History of The Fells
The Fells, situated on a nearly 1,000-acre hillside in Newbury NH overlooking scenic Lake Sunapee served as a summer retreat for three generations of the Hay family. Experiencing the connections between this landscape’s diverse elements is often the visitor’s strongest memory of “The Fells”, named after the Scottish word for rocky upland pastures.
John Milton Hay, born in 1838, son of a rural Illinois doctor, graduated from Brown University and at age twenty-two was chosen as private secretary to Abraham Lincoln. He went on to serve as ambassador to Great Britain and served as secretary of state under presidents William McKinley and Theodore Roosevelt. For more information about John Hay click HERE. It was on the shores of Lake Sunapee that he and his wife, Clara Louise Stone, sought refuge from public life, and in 1888 Hay quietly began acquiring abandoned farms that would eventually total nearly 1,000 acres.
In 1889 John and Clara Hay hired architect George F. Hammond who designed the Colonial Revival, gambrel-roofed structure with a long open porch, reflecting the prevailing summerhouse style of the time. Construction was completed in 1891 and was followed by a renovation in 1897. Clara had a garden of roses and hydrangeas, but the lawn was still littered with boulders left from the ice-age, and sheep grazed nearby. When John Hay died at The Fells in 1905 the property passed to his son Clarence.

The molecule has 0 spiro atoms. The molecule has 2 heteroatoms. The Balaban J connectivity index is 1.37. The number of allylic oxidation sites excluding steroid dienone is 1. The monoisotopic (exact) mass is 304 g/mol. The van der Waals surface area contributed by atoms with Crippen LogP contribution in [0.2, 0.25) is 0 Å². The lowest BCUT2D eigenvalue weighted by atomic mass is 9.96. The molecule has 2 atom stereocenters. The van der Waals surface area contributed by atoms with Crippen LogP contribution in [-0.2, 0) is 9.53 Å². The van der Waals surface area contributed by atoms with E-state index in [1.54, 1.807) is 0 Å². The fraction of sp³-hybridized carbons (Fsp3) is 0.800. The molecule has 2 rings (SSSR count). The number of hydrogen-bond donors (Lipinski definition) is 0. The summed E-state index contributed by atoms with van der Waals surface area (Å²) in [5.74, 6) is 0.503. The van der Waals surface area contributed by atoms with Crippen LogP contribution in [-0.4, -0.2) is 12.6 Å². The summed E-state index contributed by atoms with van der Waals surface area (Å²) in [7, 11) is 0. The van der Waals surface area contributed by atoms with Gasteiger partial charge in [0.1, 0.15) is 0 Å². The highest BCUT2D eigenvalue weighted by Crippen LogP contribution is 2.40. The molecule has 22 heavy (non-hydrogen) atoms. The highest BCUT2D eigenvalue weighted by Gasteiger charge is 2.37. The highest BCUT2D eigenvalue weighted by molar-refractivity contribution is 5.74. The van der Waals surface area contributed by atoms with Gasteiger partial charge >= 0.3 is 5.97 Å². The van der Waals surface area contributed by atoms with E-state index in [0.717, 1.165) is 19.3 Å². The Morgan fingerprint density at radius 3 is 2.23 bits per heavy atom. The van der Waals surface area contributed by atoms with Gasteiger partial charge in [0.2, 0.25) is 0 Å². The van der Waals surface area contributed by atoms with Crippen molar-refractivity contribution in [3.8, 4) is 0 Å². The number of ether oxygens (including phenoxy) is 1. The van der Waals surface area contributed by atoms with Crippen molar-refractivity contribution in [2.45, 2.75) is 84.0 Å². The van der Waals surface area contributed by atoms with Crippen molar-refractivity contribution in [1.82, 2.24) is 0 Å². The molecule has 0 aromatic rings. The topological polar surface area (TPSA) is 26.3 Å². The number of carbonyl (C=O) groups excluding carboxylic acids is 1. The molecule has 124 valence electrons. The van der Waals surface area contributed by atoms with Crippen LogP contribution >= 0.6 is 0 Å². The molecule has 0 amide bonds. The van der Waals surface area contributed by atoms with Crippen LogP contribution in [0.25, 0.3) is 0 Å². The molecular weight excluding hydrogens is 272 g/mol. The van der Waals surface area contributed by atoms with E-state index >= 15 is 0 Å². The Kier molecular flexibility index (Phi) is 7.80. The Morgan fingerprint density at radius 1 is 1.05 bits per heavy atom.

From 1906 through the 1930s, Clarence Hay and his wife, Alice Appleton Hay, transformed The Fells into an exceptional American estate and working farm. They remodeled the cottage into a stately country home and undeterred by the encroaching pines and boulder-strewn fields of Newbury, the Hays transformed sheep pasture into terraced lawns and formal gardens.
Over the next forty years Clarence and Alice pursued their individual horticultural interests. The result was a varied estate landscape that included both natural and cultivated elements. They created a stonewalled entry court on the east side of the house, which they planted with yew hedges, summer-blooming trees, shrubs and vines. On the west side, they built a hundred-foot-long stone wall that provided structure for a dazzling perennial border featuring iris, delphinium, hollyhocks, phlox, and colorful annuals and biennials. High walls and a cascading fountain on the south side of the house framed a rose garden of hybrid tea roses under planted with fragrant annuals.
Clarence and a crew of skilled stonemasons began construction of a large rock garden on the south-facing hillside toward the lake. They set lichen-speckled rocks to appear as if they had always been there, and planted hundreds of alpine and rock garden plants to give the impression of a rocky New Hampshire hillside. A stream flows the length of the rock garden; at its center is a lily pool surrounded by azaleas and Japanese iris. Paths meander throughout the garden, and alongside them crevices and raised islands provide growing conditions for the more demanding rock garden plants. Today the hardiest of the original plants remain, and many more have been added.
In 1960 Clarence and Alice deeded most of the estate, 675 acres east of NH Route 103A, to the Society for the Protection of New Hampshire Forests. Clarence died in 1969 and in 1972 Alice deeded the remainder of the estate’s 165 acres to U.S. Fish and Wildlife as a wildlife sanctuary–the bulk of which came into Federal possession upon her death in 1987. In 2008 The Fells, an independent non-profit organization which had managed the property since 1995, became owners of the 84 acres that includes the historic buildings and gardens.